Recruitment remained voluntary, avoiding the administrative centralization and bureaucratic rationality demanded by conscription, while both the integrative function of conscription and the emergence of a professional officer corps were sacrificed to the imperative of sustaining the tribal and family ascendancy of the al-Saud.”

A U.S. Marine teaches     Saudi Naval Forces how to use a MG-42 machine gun during exercise Red Reef 15. Rome M. Lazarus | US Marine Corp

Anthony Cordesman, in his 2002 research for the Center for Strategic and International Studies (CSIS) titled “Saudi Arabia Enters the 21st Century: The Military and Internal Security Dimension,” echoes similar sentiments to those expressed by Dr. Cronin. While the report relies heavily on the U.S. Marine Corps’ assessment of Saudi military capability, it does add some detail on the vulnerabilities of each military branch.

As Cordesman notes, “the RSAF has failed to improve its training and organization at the mid- and high-command levels, and for joint operations at anything like the rate required – a serious, if not inexcusable, failure in military leadership.” Cordesman also mentions the isolation of SANG forces:

There is little real-world cooperation with the regular forces and Ministry of Defense and Aviation, although there is one token liaison meeting a month. There are no meaningful joint exercises with the Saudi regular army and air force, and there has been no effort to develop a common concept of operations or to see if the Saudi Air Defense Force could support the Guard in some contingencies. The Guard and regular forces use different communications systems, and there are no joint war plans. Any cooperation requires each service to send liaison officers to the other service with radios.”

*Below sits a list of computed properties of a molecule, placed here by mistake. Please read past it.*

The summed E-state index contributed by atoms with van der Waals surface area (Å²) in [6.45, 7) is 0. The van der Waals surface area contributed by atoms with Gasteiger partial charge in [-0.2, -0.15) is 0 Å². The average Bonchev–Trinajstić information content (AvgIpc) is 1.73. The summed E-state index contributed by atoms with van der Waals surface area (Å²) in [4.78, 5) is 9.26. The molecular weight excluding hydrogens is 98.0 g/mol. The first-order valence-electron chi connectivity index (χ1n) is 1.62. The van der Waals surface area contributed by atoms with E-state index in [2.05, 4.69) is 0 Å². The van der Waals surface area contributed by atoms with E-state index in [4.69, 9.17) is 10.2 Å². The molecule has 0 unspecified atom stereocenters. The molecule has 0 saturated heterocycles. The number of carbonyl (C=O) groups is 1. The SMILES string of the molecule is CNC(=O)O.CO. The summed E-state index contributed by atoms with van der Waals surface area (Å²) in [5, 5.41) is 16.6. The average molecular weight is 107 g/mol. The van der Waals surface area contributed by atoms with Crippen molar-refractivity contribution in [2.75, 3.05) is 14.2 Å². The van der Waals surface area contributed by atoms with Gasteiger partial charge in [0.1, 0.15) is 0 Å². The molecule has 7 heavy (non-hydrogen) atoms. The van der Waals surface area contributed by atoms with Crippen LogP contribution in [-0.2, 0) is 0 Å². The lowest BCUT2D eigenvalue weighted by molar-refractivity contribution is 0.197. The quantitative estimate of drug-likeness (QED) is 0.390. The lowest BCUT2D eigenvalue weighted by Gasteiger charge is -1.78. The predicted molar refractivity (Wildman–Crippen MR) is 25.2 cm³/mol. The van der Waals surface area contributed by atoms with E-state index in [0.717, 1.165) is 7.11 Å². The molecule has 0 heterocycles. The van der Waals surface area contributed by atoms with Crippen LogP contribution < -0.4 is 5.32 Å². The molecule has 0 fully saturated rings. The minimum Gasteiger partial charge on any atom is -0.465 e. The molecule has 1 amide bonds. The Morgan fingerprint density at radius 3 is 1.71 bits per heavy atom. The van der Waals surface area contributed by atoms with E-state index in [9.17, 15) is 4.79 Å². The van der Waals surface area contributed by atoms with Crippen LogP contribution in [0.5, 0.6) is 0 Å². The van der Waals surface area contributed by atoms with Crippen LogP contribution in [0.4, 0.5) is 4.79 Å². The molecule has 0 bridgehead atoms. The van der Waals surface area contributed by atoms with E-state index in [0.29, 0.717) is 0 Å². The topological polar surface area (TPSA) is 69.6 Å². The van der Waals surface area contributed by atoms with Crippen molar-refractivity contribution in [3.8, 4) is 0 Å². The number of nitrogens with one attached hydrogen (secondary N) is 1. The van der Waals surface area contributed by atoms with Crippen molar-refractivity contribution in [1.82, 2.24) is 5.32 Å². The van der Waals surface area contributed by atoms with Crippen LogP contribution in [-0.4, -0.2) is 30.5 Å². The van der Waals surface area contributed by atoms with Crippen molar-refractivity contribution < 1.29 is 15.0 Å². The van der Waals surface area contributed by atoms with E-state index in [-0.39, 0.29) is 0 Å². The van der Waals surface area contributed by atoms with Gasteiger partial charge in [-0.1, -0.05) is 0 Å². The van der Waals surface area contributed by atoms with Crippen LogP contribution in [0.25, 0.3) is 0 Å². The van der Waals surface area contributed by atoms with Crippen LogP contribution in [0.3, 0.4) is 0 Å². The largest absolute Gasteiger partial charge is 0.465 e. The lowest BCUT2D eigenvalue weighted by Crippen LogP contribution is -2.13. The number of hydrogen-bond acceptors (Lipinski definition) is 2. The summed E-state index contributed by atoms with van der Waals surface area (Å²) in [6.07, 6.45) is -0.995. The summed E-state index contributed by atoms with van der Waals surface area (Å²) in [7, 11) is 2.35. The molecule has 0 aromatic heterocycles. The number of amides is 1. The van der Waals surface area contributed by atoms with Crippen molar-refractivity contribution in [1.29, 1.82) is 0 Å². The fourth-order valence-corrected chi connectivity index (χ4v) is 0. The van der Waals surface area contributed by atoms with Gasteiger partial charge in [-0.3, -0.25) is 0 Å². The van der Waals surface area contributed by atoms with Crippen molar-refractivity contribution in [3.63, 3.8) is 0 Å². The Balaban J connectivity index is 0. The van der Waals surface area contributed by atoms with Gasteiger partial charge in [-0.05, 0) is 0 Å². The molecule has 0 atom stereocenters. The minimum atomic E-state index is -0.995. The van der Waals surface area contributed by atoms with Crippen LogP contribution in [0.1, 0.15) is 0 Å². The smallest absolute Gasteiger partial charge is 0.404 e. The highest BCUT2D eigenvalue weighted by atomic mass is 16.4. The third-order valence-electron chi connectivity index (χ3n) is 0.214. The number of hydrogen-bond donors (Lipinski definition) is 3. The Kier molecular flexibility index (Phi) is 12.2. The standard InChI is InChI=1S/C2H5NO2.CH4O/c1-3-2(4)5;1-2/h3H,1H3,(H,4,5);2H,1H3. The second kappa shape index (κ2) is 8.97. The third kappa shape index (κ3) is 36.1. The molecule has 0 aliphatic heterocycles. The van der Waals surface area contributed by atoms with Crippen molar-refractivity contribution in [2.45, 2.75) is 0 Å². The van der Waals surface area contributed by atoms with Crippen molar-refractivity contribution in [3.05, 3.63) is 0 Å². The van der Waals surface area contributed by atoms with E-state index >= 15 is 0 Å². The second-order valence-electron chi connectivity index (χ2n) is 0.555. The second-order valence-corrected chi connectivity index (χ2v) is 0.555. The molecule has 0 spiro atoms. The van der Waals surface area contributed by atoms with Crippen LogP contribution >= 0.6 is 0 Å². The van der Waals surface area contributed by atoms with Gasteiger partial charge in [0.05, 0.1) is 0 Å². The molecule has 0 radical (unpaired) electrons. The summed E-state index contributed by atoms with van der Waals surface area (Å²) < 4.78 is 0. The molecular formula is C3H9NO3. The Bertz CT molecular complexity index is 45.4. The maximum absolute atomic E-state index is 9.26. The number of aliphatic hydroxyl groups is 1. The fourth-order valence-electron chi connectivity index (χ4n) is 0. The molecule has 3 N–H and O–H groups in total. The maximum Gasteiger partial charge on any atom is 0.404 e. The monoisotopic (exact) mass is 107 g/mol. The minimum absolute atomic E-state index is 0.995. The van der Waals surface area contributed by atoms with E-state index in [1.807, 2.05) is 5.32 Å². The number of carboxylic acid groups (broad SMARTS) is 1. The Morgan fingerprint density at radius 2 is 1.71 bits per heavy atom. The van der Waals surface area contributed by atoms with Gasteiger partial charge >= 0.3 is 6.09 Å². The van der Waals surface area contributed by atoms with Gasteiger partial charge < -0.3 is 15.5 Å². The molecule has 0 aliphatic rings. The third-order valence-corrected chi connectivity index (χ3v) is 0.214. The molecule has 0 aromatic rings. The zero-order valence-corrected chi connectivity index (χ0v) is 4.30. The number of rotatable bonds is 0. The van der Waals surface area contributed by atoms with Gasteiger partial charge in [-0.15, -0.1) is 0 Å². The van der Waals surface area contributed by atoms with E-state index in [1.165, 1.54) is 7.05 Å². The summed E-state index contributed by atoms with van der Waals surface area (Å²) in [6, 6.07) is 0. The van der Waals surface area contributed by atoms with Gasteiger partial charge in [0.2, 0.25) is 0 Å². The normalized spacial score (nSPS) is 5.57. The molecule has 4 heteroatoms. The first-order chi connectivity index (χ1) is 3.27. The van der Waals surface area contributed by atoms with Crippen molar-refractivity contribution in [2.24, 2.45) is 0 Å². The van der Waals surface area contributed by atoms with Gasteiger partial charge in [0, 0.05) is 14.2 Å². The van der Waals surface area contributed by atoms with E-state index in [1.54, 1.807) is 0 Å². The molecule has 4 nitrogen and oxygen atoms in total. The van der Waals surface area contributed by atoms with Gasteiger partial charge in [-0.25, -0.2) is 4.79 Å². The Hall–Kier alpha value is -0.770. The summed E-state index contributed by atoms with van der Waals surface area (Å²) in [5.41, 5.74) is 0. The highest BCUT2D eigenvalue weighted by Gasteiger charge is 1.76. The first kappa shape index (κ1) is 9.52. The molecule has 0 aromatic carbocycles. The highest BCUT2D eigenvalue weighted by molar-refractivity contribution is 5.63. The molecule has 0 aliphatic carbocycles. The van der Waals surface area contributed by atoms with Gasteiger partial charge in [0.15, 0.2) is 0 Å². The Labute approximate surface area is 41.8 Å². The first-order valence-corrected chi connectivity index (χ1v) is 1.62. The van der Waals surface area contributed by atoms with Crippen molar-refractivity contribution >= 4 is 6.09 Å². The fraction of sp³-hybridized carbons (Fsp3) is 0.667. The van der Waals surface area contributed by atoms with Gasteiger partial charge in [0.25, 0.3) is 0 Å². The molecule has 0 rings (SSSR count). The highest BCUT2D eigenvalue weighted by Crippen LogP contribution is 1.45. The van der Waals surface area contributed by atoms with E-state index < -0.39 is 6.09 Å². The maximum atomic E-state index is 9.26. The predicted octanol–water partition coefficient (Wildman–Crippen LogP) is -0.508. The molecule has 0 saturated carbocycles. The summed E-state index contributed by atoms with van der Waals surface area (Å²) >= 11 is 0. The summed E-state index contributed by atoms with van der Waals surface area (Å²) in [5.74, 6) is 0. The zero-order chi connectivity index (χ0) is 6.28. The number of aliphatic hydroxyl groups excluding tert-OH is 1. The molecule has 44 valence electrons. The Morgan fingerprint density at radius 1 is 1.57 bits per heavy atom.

Cordesman’s research concludes:

The Kingdom needs to recognize that it can no longer afford military procurement efforts that emphasize political considerations and/or high technology “glitter” over military effectiveness. Saudi Arabia needs long-term force plans and planning, programming, and budget systems that create stable and affordable force development and defense spending efforts. It needs to bring its manpower quality and sustainment capabilities into balance with its equipment.”

Cordesman’s assessment was drafted 16 years ago, when the Defense Ministry was headed by Sultan bin Abdul Aziz, yet it is still valid today under Crown Prince and current Minister of Defense Mohammed bin Salman. Saudi leadership is still obsessed with outperforming its neighbors and boasting of its power. Perhaps the problem lies in a Saudi psyche that pushes the regime to purchase tens of billions of dollars worth of arms that to date have not resulted in a single victory for the wealthy Gulf Kingdom.

A version of this article appeared in Al-Akhbar in Arabic.

Top Photo | U.S. Marines exchange handshakes with Saudi Arabia’s Naval Special Forces after a joint training exercise in the Middle East, May 18, 2017. Kyle McNan | U.S. Marine Corp

Ali Mourad is a journalist and researcher focusing on Gulf affairs based in Beirut, Lebanon. He writes for Al-Ahd as well as al-Akhbar Lebanon. Follow him on Twitter @alihmourad.